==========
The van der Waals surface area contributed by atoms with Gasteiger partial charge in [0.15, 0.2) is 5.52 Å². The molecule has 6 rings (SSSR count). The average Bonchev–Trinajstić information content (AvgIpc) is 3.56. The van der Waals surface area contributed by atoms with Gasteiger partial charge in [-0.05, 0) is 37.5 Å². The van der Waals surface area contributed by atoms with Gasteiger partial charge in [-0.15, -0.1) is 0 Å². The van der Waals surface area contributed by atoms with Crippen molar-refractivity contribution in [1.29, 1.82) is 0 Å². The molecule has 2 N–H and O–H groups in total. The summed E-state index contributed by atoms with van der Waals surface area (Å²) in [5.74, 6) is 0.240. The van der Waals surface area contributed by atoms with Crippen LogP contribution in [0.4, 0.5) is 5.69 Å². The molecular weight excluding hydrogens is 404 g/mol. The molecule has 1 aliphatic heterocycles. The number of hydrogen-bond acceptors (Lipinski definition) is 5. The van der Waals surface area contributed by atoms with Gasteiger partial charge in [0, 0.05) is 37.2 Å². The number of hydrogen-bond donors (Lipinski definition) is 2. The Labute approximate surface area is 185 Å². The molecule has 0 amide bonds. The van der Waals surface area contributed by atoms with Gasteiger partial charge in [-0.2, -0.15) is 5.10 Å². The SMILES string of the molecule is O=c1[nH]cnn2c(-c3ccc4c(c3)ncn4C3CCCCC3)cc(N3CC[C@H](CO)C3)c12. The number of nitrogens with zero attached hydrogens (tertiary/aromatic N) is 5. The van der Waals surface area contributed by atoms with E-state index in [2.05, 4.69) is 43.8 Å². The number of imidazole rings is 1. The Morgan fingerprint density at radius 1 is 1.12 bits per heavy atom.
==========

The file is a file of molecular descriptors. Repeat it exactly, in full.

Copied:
The van der Waals surface area contributed by atoms with Gasteiger partial charge in [0.15, 0.2) is 5.52 Å². The molecule has 6 rings (SSSR count). The average Bonchev–Trinajstić information content (AvgIpc) is 3.56. The van der Waals surface area contributed by atoms with Gasteiger partial charge in [-0.05, 0) is 37.5 Å². The van der Waals surface area contributed by atoms with Gasteiger partial charge in [-0.15, -0.1) is 0 Å². The van der Waals surface area contributed by atoms with Crippen molar-refractivity contribution in [1.29, 1.82) is 0 Å². The molecule has 2 N–H and O–H groups in total. The summed E-state index contributed by atoms with van der Waals surface area (Å²) in [5.74, 6) is 0.240. The van der Waals surface area contributed by atoms with Crippen LogP contribution in [0.4, 0.5) is 5.69 Å². The molecular weight excluding hydrogens is 404 g/mol. The molecule has 1 aliphatic heterocycles. The number of hydrogen-bond acceptors (Lipinski definition) is 5. The van der Waals surface area contributed by atoms with Gasteiger partial charge in [0, 0.05) is 37.2 Å². The number of hydrogen-bond donors (Lipinski definition) is 2. The Labute approximate surface area is 185 Å². The molecule has 0 amide bonds. The van der Waals surface area contributed by atoms with Gasteiger partial charge in [-0.2, -0.15) is 5.10 Å². The SMILES string of the molecule is O=c1[nH]cnn2c(-c3ccc4c(c3)ncn4C3CCCCC3)cc(N3CC[C@H](CO)C3)c12. The number of nitrogens with zero attached hydrogens (tertiary/aromatic N) is 5. The van der Waals surface area contributed by atoms with E-state index in [2.05, 4.69) is 43.8 Å². The number of imidazole rings is 1. The Morgan fingerprint density at radius 1 is 1.12 bits per heavy atom.